Why hasn't the most dominant ski racer of all time done her homework? Why haven't all women's soccer teams adopted our proven method of strengthening the posterior chain, this protecting at least the ACL? Why do pro football teams do absurd shit like this?

    https://twitter.com/Challenger_ST/status/1211043280747716608/video/1

    I don't know. It's obvious to us, but not to them, that this bullshit doesn't work, can't work, and displaces that which can work. I guess we haven't spent enough time selling, because we're too busy working. Your thoughts are welcome.

  3. #3
    Join Date
    May 2015
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    I haven’t watched the documentary, but I do live in a “ski town” with a population of 20,000 people and a local Orthopaedic surgeon who regularly performs 50-60 ACL surgeries a year + a number of people who travel 4+ hours to larger cities for the procedure.

    Here is what I notice as a serious snowboarder who rides 60+ days a season:

    - I am one of three people in town who low bar Backsquats and the only one of those three that ski/snowboard.

    -my Backsquat erodes considerably over the course of the season, typically 50 pounds or more, however, my quads grow noticeably in size. I really should measure my quads before and after the season as some kind of case study. I tried employing some front squats leading into the season for 2 consecutive years and that didn’t seem to help in any noticeable way. I still got just as sore following hard days and early season sessions. I have since ditched front squats entirely. In fact, low bar Backsquats seem to allow me to squat with more frequency and intensity while simultaneously snowboarding 3-4 days a week since there are significantly larger muscles employed that are less directly fatigued by a quad dominant sport.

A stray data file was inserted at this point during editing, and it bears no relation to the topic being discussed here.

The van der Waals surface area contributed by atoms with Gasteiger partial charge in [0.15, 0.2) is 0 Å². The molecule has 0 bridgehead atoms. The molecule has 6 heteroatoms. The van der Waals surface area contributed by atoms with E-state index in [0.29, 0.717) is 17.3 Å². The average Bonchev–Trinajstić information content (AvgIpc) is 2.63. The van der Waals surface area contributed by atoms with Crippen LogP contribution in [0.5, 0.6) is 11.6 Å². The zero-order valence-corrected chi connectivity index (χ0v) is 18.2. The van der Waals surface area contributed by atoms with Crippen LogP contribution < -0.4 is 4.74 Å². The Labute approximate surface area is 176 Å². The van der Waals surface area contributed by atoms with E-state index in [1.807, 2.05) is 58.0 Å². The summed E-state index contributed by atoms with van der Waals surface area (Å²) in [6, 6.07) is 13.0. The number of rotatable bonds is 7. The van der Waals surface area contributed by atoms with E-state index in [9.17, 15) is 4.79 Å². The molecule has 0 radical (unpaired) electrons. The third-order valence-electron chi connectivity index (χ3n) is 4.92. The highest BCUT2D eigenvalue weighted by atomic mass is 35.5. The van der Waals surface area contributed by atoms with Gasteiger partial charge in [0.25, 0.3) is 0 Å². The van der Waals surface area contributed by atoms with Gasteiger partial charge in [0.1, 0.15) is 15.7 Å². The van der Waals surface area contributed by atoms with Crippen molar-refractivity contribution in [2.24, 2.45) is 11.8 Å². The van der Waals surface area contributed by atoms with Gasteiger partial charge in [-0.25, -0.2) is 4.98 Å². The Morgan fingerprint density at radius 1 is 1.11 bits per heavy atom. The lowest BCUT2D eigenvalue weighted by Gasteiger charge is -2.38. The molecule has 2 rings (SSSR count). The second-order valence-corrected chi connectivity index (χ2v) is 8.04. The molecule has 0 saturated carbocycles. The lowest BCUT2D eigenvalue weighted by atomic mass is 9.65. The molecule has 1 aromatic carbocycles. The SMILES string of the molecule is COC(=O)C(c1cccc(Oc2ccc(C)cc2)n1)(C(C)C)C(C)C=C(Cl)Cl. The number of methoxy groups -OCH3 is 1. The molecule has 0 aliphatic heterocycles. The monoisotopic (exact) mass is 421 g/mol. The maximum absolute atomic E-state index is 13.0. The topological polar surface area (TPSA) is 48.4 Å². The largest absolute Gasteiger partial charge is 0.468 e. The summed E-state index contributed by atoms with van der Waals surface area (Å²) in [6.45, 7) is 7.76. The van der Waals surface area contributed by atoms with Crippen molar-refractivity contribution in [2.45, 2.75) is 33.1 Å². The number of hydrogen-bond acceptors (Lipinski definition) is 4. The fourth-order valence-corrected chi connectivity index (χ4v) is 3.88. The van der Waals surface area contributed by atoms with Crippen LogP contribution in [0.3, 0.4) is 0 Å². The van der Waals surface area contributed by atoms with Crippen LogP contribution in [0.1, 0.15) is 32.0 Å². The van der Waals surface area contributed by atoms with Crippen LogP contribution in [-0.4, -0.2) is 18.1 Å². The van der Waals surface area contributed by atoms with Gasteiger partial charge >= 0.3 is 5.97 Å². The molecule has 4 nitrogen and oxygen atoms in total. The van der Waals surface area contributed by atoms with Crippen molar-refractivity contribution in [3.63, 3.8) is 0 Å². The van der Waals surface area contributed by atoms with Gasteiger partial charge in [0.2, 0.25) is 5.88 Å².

-when I’m sitting on chairlifts next to a wide variety of other people and it’s easy to visually compare leg sizes, I’m often amazed at how overwhelmingly scrawny the vast majority of skier/rider legs are.

    -while knee injuries are obvious and widespread, there seems to be little discussion of back injuries which are likely more common, more debilitating and probably effect more casual enthusiasts at a higher rate over a longer timeline than knee injuries, but are generally attributed more to having “back problems” than being skiing/riding injuries.

    -even the people who do very moderate resistance exercises in any capacity at all (kettlebells, dumbells, half rep high bar squats...) seem to fare much better injury wise (at least as an observation in my social pool) and this association seems painfully obvious to me, but good luck convincing anyone that they should be doing deadlifts and low bar Backsquats. All you can really do is look out for yourself and hope that it sets some kind of example as people living a very similar lifestyle go down regularly (and often long term) due to injuries and yet you seem to keep going with little maintenance and only minor tweaks.

  4. #4
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    Jan 2018
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    Quote Originally Posted by poser View Post